Since Charles Dickens’ novella about the overnight transformation of the crotchety Ebenezer Scrooge was first published in 1843 (right around Christmastime, natch) it has been solidly absorbed into the holiday season, becoming one of the definitive stories of Christmas spirit, embedding itself in our collective thoughts and reminding us of our own Christmases (past, present and yet to come). And for many in Chicago, the annual Goodman production of “A Christmas Carol” (now in its thirty-sixth year) is the definitive Christmas show.
There’s good reason for this—it’s an easily accessible family show filled with plenty of spectacle, a solid (and impressively large) cast and an adaptation (by Tom Creamer) that gives us both comedy and emotional redemption on a grand scale, which the Goodman stage makes even grander. When Scrooge finally does make that turnaround (spoiler alert: Scrooge changes his miserly ways!) this show follows Scrooge’s intent when he buys the biggest prize goose he can find for the Cratchit family: go big or go home.
Director (and Goodman artistic associate) Henry Wishcamper takes the reins of this well-known (and well-trod) show for the first time this year and though he maintains most of the standard aspects that repeat viewers expect, a few notable changes offer improvements to an already solid product.
Larry Yando returns for the sixth time as Scrooge, deftly handling both broad physical comedy and subtle dramatic shifts throughout. When Yando demands of a duo collecting money for a charity organization, “You are asking me to GIVE you money?!?” it’s not anger you hear in his voice but genuine bewilderment. As in, “Do you KNOW who I am?” Yando, with his stooped, tightened shoulders, imbues his Scrooge with a damaged frustration, a type of barely contained rage that is clearly inflicted inward twice as harshly as it is inflicted on those around him. This portrayal allows the audience to more clearly understand how the pain of the past and the fear of the future that may be can bring about such a complete shift in Scrooge’s core makeup rather than driving him more deeply inward. Like some twisted version of “It’s a Wonderful Life,” Scrooge witnesses not how much worse things would be if he had never been born but how happy others would be at his demise. And it terrifies him.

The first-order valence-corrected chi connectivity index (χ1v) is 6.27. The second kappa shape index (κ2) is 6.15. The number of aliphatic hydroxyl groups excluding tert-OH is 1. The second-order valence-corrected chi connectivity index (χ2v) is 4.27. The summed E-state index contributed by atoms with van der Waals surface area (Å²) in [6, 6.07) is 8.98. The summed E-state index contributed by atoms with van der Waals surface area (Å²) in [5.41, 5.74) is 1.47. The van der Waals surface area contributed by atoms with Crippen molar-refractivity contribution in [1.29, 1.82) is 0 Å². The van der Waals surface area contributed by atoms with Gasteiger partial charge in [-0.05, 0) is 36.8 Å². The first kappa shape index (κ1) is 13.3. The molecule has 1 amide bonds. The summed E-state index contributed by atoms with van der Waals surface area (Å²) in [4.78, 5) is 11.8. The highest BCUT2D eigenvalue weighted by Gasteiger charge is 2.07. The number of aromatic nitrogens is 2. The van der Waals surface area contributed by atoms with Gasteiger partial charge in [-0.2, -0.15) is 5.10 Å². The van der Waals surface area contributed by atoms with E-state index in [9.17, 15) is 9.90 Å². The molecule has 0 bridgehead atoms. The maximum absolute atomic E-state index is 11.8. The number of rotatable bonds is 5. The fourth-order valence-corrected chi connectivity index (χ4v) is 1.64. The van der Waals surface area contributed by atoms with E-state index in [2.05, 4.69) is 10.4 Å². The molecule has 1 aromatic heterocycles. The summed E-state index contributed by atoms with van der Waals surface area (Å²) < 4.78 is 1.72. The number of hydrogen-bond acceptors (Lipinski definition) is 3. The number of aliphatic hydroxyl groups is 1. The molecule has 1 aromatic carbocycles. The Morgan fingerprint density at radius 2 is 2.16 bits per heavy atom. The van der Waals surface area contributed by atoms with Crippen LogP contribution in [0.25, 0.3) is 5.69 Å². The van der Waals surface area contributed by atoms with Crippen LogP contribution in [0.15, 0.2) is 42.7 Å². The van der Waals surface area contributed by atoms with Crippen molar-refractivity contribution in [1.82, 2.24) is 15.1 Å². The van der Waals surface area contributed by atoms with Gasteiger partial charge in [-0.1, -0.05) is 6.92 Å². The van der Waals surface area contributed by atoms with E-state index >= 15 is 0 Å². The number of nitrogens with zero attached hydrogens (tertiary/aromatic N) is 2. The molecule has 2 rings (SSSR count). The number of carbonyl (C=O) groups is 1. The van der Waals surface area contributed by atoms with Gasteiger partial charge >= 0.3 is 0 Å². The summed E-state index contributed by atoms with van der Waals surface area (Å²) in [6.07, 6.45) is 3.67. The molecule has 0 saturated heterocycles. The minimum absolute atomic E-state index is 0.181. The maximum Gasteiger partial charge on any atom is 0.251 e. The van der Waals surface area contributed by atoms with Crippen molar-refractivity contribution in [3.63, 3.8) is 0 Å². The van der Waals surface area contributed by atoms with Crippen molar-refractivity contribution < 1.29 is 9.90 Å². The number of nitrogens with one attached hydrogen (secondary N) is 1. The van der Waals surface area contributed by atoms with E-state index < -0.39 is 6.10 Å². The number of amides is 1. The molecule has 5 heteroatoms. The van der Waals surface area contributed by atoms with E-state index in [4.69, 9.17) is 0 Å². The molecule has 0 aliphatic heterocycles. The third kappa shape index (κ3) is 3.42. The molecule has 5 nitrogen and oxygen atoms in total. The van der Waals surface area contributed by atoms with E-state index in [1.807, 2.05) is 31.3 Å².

The rest of the cast delivers as well with a few notable standouts. As Bob Cratchit, the endearingly earnest and optimistic Ron Rains is tasked with a good deal of broad comedy of his own. Rains handles the laughs, but also the tear-jerking moments around the Cratchit dinner table with aplomb. And A.C. Smith as the jovial but forceful Ghost of Christmas Present, clad in a massive red robe and sporting platform shoes to help appear even more imposingly large than he is, steals every moment of every scene he’s in.
The one aspect of the show that needs work (and perhaps I’ll be called a Scrooge myself for pointing this out) is the child actors. As adorable as they are, many of their lines are lost in the open space of the Goodman’s Albert Theatre. Wishcamper might look into a few more discussions on projection for these young actors.
Still, this is a production that knows what its goals are and what its audience’s expectations are. The various technical aspects are perfectly synced: Robert Christen’s lighting design mixes with Todd Rosenthal’s set design to create memorable imagery and illusions. Most notably, the magic of Scrooge’s bedchamber (with its odd angles and hidden inner workings) provides an impressive entry for the Ghost of Jacob Marley (a wailing Joe Foust). But for all its giant set pieces and whiz-bangery, “A Christmas Carol” would be nothing if the central message of doing the most good you can while you can didn’t connect. And, as it has for the last thirty-six years, this one connects. (Zach Freeman)
Goodman Theatre, 170 North Dearborn, (312)443-3800. GoodmanTheatre.org. $25-$83. Through December 28.